Donald Trump’s resort town in Bedminster has been deprived of hosting one of the world’s biggest golf tournaments, as the sports world joins politicians and business groups in breaking away from the US President in the following the riot that ravaged the United States Capitol last week.
The PGA of America, the body that organizes professional golf events in the United States, has announced that it will move the 2022 PGA Championship away from the New Jersey-based course in the final blow to a growing US president. more isolated.
Mr. Trump, an avid golfer whose hotel empire includes golf resorts in the US, UK and Dubai, has long sought to capture the sport’s biggest events in an effort to bolster the image of its properties.
Next year’s PGA Championship would have been the first time that a Trump-owned course has hosted one of four annual ‘majors’ men’s golf tournaments – and with it a much-coveted world spotlight during his post- presidency.
Yet the culturally conservative American golf establishment has moved away from Mr. Trump, just as previously supportive Republican politicians and business leaders parted ways with the president after his supporters stormed the United States Congress by storm. last week.
PGA of America General Manager Seth Waugh said in an interview with The Associated Press: “We find ourselves in a political situation that is beyond our control. We are the trustees of our members, the game, our mission and our brand. And how can we better protect that?
“We felt, given the tragic events of Wednesday, that we could no longer hold him in Bedminster. The damage could have been irreparable. The only real course of action was to leave. PGA of America declined to comment further.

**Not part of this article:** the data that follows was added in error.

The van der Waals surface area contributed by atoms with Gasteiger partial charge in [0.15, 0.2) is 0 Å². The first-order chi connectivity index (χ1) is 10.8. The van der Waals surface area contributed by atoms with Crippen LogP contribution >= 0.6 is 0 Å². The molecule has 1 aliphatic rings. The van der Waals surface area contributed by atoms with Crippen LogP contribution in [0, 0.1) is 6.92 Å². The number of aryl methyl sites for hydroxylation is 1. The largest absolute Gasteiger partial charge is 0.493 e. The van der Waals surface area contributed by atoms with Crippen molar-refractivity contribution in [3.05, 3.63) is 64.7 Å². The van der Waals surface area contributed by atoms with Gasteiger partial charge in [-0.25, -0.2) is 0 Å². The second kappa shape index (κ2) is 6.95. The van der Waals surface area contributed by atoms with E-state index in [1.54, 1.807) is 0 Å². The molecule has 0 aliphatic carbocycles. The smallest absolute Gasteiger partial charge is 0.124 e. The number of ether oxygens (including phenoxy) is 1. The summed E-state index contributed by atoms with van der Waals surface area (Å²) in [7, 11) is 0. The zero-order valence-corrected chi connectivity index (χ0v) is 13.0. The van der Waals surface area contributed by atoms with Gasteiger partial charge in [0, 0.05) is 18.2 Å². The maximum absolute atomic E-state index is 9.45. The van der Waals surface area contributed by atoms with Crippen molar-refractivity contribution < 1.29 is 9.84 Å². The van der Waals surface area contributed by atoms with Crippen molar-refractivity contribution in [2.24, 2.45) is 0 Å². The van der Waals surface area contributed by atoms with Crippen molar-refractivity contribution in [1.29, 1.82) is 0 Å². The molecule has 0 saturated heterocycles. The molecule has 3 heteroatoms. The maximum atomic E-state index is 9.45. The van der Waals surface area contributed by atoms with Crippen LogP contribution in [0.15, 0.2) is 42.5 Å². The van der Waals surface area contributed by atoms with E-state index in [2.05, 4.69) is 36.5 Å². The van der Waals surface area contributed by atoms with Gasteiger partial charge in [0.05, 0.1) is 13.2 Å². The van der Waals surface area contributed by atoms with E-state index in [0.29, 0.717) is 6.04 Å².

The Trump Organization did not immediately respond to a request for comment. However, in a statement to US media, he said: “This is a breach of a binding contract and they have no right to terminate the agreement. As an organization, we have invested millions of dollars in the 2022 PGA Championship at Trump National Golf Club Bedminster.
“We will continue to promote golf at all levels and remain focused on operating the best golf courses around the world.”
Mr Trump has another venue considered capable of hosting one of the major golf tournaments: the Turnberry Course in Scotland. This is on a rotation of 14 UK based courses that can be awarded to the event in the future.
Martin Slumbers, Managing Director of The R&A, said on Monday: “We weren’t planning on hosting any of our championships in Turnberry and won’t be doing so for the foreseeable future. We will not be returning until we are convinced that the focus is on the championship, the players and the course itself and we do not believe that is feasible under the current circumstances.
The story has been corrected to reflect that the R&A – not the Royal and Ancient Golf Club of St Andrews – runs the Open.